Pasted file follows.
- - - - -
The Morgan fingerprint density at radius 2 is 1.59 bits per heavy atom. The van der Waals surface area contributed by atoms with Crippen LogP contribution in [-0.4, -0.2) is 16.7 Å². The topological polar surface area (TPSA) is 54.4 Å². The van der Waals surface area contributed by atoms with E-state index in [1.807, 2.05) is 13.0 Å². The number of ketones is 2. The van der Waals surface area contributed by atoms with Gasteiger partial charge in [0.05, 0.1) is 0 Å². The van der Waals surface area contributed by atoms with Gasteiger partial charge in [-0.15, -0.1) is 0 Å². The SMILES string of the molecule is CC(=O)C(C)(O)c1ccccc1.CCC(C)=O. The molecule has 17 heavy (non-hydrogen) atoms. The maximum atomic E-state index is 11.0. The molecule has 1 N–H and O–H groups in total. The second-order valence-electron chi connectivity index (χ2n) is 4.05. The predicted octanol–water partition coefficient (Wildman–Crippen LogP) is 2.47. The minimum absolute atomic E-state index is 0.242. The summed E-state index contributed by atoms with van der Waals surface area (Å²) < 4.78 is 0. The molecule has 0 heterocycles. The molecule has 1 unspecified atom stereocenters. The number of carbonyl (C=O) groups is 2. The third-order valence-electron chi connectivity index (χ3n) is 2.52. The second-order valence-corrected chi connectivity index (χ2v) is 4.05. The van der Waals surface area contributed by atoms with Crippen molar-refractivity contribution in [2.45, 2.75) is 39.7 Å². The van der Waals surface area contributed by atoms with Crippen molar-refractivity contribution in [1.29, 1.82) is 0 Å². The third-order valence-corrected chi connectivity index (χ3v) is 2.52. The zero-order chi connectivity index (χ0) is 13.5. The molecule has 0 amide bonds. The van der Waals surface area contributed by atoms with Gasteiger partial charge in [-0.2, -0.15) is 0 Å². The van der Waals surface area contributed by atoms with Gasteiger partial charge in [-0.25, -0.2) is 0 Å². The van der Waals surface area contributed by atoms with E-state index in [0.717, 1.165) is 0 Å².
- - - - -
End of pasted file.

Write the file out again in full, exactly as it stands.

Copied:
The Morgan fingerprint density at radius 2 is 1.59 bits per heavy atom. The van der Waals surface area contributed by atoms with Crippen LogP contribution in [-0.4, -0.2) is 16.7 Å². The topological polar surface area (TPSA) is 54.4 Å². The van der Waals surface area contributed by atoms with E-state index in [1.807, 2.05) is 13.0 Å². The number of ketones is 2. The van der Waals surface area contributed by atoms with Gasteiger partial charge in [0.05, 0.1) is 0 Å². The van der Waals surface area contributed by atoms with Gasteiger partial charge in [-0.15, -0.1) is 0 Å². The SMILES string of the molecule is CC(=O)C(C)(O)c1ccccc1.CCC(C)=O. The molecule has 17 heavy (non-hydrogen) atoms. The maximum atomic E-state index is 11.0. The molecule has 1 N–H and O–H groups in total. The second-order valence-electron chi connectivity index (χ2n) is 4.05. The predicted octanol–water partition coefficient (Wildman–Crippen LogP) is 2.47. The minimum absolute atomic E-state index is 0.242. The summed E-state index contributed by atoms with van der Waals surface area (Å²) < 4.78 is 0. The molecule has 0 heterocycles. The molecule has 1 unspecified atom stereocenters. The number of carbonyl (C=O) groups is 2. The third-order valence-electron chi connectivity index (χ3n) is 2.52. The second-order valence-corrected chi connectivity index (χ2v) is 4.05. The van der Waals surface area contributed by atoms with Crippen molar-refractivity contribution in [2.45, 2.75) is 39.7 Å². The van der Waals surface area contributed by atoms with Crippen molar-refractivity contribution in [1.29, 1.82) is 0 Å². The third-order valence-corrected chi connectivity index (χ3v) is 2.52. The zero-order chi connectivity index (χ0) is 13.5. The molecule has 0 amide bonds. The van der Waals surface area contributed by atoms with Gasteiger partial charge in [-0.2, -0.15) is 0 Å². The van der Waals surface area contributed by atoms with Gasteiger partial charge in [-0.25, -0.2) is 0 Å². The van der Waals surface area contributed by atoms with E-state index in [0.717, 1.165) is 0 Å².